Archaeologists from the University of New England will contribute to a new understanding of global migration patterns in prehistoric times when they present their research findings at a Harvard University symposium in the United States later this month.
UNE research – including the University’s leading role in the recent epoch-making discovery and interpretation of the remains of a previously unknown human species on the Indonesian island of Flores – will, when compared and contrasted with the findings of researchers in the Americas, help to form new, global perspectives on those earliest human migrations.
Titled “People Colonising New Worlds”, the symposium on the 17th and 18th of April will bring together Australian and American researchers to compare and contrast their insights into the original colonisation of their respective continents. “In revealing some of the differing theoretical and methodological perspectives characteristic of Australian and American scholarship, the symposium should generate lively discussion and provide an environment in which we can learn from each other,” said Associate Professor Wendy Beck, one of the UNE participants.
Dr Mark Moore, the UNE archaeologist who has carried out a detailed analysis of the stone tools found on Flores alongside the remains of Homo floresiensis (“the Hobbit”), will discuss differences between the stone tool manufacture of the first modern humans to colonise Europe and America, and their much more ancient counterparts in South-east Asia and Australia.
Dr Moore will argue that an “Antipodean perspective” on stone tool manufacture could lead to a comprehensive reinterpretation of the history of Stone Age technology. He will also suggest that social and cultural factors played a much greater role in the development of that technology than the environmental factors more commonly invoked by European and American archaeologists.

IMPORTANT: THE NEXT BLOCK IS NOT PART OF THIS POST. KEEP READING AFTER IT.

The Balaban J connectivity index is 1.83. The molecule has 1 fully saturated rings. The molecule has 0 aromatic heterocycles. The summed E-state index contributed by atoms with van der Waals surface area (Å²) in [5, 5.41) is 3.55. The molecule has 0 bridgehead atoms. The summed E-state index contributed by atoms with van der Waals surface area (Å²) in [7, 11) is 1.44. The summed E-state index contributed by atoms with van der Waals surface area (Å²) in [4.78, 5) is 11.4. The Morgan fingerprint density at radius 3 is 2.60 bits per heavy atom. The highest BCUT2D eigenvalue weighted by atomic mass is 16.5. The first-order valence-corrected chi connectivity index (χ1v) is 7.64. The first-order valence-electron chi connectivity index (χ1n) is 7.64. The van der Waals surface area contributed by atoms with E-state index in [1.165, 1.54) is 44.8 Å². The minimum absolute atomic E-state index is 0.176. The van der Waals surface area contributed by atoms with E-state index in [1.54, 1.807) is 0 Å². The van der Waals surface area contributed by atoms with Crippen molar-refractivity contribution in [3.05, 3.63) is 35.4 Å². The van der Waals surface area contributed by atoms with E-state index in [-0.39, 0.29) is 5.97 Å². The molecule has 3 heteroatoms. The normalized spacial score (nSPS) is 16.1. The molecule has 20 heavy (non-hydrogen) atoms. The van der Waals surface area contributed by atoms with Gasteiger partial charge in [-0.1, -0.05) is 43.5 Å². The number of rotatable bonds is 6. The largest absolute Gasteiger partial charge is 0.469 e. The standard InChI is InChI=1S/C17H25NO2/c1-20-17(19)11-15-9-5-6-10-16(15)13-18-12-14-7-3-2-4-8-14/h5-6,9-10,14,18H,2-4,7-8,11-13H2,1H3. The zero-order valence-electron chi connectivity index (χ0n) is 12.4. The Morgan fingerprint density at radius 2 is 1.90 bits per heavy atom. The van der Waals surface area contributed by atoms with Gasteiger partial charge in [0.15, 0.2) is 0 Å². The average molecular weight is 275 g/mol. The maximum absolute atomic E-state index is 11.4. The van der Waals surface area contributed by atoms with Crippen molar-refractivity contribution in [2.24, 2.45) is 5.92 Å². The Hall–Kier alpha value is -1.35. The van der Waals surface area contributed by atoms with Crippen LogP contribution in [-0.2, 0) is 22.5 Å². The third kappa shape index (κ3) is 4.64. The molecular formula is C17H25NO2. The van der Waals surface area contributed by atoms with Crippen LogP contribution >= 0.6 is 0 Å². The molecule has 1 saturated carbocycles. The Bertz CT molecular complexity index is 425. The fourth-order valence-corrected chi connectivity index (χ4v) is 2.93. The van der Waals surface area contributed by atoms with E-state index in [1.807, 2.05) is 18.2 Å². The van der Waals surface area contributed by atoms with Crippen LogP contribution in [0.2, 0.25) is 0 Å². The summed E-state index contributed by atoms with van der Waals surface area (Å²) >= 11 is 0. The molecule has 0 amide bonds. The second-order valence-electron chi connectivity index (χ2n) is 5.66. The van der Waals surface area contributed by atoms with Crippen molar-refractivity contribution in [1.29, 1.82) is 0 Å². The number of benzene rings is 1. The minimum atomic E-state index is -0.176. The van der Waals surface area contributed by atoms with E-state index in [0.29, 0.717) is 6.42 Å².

Dr Moore’s UNE colleague Dr June Ross will focus on some of those social and cultural features of Aboriginal life when she reports on her studies of rock art in central Australia and north-west Queensland. Dr Ross will use those studies to show how the production of art facilitated social change across Australia in the recent past. UNE postgraduate Ken Mulvaney will present evidence that regional differences in Aboriginal culture began to appear relatively soon after the arrival of the first people in Australia, and Dr Beck, in her presentation, will ask to what extent this richness of cultural diversity could have influenced the Aborigines’ continued pursuit of a hunter-gatherer lifestyle.
UNE’s Professor Mike Morwood, the co-leader of the archaeological team that discovered the remains of Homo floresiensis, will discuss the South-east Asian origins of the colonisation of Australia.
The symposium has been organised by Emeritus Professor Iain Davidson, who was Professor of Archaeology and Palaeoanthropology at UNE from 1997 to 2008, and who is Harvard’s current Visiting Professor of Australian Studies. It will comprise 26 presentations – 13 by Australian speakers, nine of whom are associated with UNE.
After the symposium, Dr Moore and Professor Morwood will travel to the State University of New York at Stony Brook, where, on the 21st of April, they and UNE’s Professor Peter Brown will join seven other international speakers in the Turkana Basin Institute’s Seventh Stony Brook Human Evolution Symposium, presented by the famous palaeoanthropologist Dr Richard Leakey. During the Stony Brook Symposium, titled “Hobbits in the Haystack”, Dr Moore will present evidence for his unexpected finding that the modern humans who replaced Homo floresiensis on the island of Flores used the same method of stone tool manufacture as their “Hobbit” predecessors.
Dr Beck, Dr Moore and Dr Ross will present their Harvard lectures tomorrow, Friday 3 April, from 1.30 to 3.30 pm in Lecture Room A3 (UNE Arts Building).